Kaplan higher-education division will close nine campuses and consolidate four others into existing nearby locations, the company said in a Securities and Exchange Commission filing.
The company, owned by the Washington Post, said it would stop new enrollments at the nine campuses it is closing, but that it would continue teaching the students currently enrolled there.
Kaplan's decision comes only a month after Everest College announced that it would close its Milwaukee campus less than two years after it opened. Everest's job placement rate in Milwaukee was a dismal 5% and its drop out rate over 50%. Everest has agreed to pay off the federal loans of all of its Milwaukee students who dropped out without completing their program of study.
Kaplan's parent company did not give a reason for its decision to close the campuses or identify them, but in an Aug. 7 SEC filing it disclosed that an accrediting commission had warned three campuses (in Baltimore, Indianapolis and Dayton, Ohio) that they could lose accreditation “for failure to meet certain student achievement threshold requirements” and had asked for the school to respond by September.
The loss of accreditation would mean the Kaplan campuses would no longer be eligible for Title IV loans from the Education Department, the source of nearly 90 percent of Kaplan higher-education revenue.
Kaplan was still a test-prep company when the Washington Post Company bought it in 1984, after Richard D. Simmons, the president, convinced Katharine Graham of its potential for expansion and profits.
Over the last decade, Kaplan has moved aggressively into for-profit higher education, acquiring 75 small colleges and starting the huge online Kaplan University. Now, Kaplan higher education revenues eclipse not only the test-prep operations, but all the rest of the Washington Post Company’s operations.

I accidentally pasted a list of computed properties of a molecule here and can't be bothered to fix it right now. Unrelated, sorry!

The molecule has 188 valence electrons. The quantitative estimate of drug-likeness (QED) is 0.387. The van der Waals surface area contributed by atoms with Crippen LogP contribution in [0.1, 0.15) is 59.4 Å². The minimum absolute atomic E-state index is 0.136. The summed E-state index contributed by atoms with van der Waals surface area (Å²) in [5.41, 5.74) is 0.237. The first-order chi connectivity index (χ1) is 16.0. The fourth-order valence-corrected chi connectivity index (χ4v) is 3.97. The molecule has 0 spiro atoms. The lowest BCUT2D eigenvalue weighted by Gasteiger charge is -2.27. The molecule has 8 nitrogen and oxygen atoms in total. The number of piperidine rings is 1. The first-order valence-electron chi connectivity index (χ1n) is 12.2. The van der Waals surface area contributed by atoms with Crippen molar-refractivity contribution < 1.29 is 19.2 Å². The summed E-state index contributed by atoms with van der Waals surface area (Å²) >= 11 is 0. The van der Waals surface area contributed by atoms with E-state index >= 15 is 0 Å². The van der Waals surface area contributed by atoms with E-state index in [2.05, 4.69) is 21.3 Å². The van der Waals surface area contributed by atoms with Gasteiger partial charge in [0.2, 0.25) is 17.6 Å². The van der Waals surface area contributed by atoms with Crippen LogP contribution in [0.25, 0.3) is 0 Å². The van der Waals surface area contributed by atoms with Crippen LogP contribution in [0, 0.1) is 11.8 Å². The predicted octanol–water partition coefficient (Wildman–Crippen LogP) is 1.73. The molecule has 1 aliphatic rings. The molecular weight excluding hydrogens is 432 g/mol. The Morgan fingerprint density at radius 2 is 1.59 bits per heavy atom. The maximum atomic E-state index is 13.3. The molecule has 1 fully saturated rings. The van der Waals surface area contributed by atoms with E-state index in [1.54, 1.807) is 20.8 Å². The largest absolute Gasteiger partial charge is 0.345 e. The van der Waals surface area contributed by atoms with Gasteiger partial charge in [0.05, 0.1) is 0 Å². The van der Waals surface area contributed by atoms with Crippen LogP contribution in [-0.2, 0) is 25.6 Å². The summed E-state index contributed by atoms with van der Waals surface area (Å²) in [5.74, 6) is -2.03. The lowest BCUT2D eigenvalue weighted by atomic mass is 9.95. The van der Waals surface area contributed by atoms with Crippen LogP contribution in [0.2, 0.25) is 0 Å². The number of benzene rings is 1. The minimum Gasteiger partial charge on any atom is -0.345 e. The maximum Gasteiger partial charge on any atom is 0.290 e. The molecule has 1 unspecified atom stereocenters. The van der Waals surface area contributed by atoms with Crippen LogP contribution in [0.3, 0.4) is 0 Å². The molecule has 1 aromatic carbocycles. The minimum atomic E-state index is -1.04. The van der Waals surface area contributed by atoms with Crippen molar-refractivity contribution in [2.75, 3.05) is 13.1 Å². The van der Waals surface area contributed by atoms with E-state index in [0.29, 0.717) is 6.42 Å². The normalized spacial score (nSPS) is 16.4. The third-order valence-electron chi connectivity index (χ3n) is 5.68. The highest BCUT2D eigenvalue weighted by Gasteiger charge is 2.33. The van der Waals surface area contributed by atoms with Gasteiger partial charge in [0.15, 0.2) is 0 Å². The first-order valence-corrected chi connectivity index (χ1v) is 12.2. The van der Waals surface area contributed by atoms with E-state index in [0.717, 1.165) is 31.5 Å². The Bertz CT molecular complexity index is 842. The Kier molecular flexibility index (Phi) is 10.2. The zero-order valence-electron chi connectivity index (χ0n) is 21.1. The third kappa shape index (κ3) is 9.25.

The Washington Post's Company chairman, Donald Graham, has emerged as the highest-profile defender of for-profit education.
Together, Kaplan and the Post Company spent $350,000 on lobbying in the third quarter of 2010, more than any other higher-education company. And Mr. Graham has frequently gone to Capitol Hill to argue against the regulations in private visits with lawmakers, the first time he has lobbied directly on a federal issue in a dozen years.
His newspaper, too, has editorialized against the regulations.
Four whistle-blower suits against Kaplan under the federal False Claims Act have been made public in the last few years, all making accusations that the company used deceptive practices in its quest for profits, including enrolling unqualified students and paying recruiters for each student enrolled, a practice forbidden by federal law.
In addition, the suits allege, Kaplan kept students on the books after they dropped out, inflated students’ grades and manipulated placement data to continue receiving financial aid.
Three of the suits, from Pittsburgh, Milwaukee and Miami, have been consolidated for trial in Miami. A fourth, from Las Vegas, is pending there.
The company said revenue at the campuses to be closed represent approximately 4 percent of total revenue for Kaplan higher education and 2 percent of the total Kaplan division, which includes other educational operations. The Post Co. said Kaplan expects to incur an estimated $18 million in restructuring costs, a portion of which would be recorded in third-quarter earnings, with the remainder recorded through the end of 2013.
Kaplan has about 70 campuses, and about a third of the division’s 67,605 students as of June 30 were on Kaplan higher-education campuses, with most of the rest of them studying through online programs.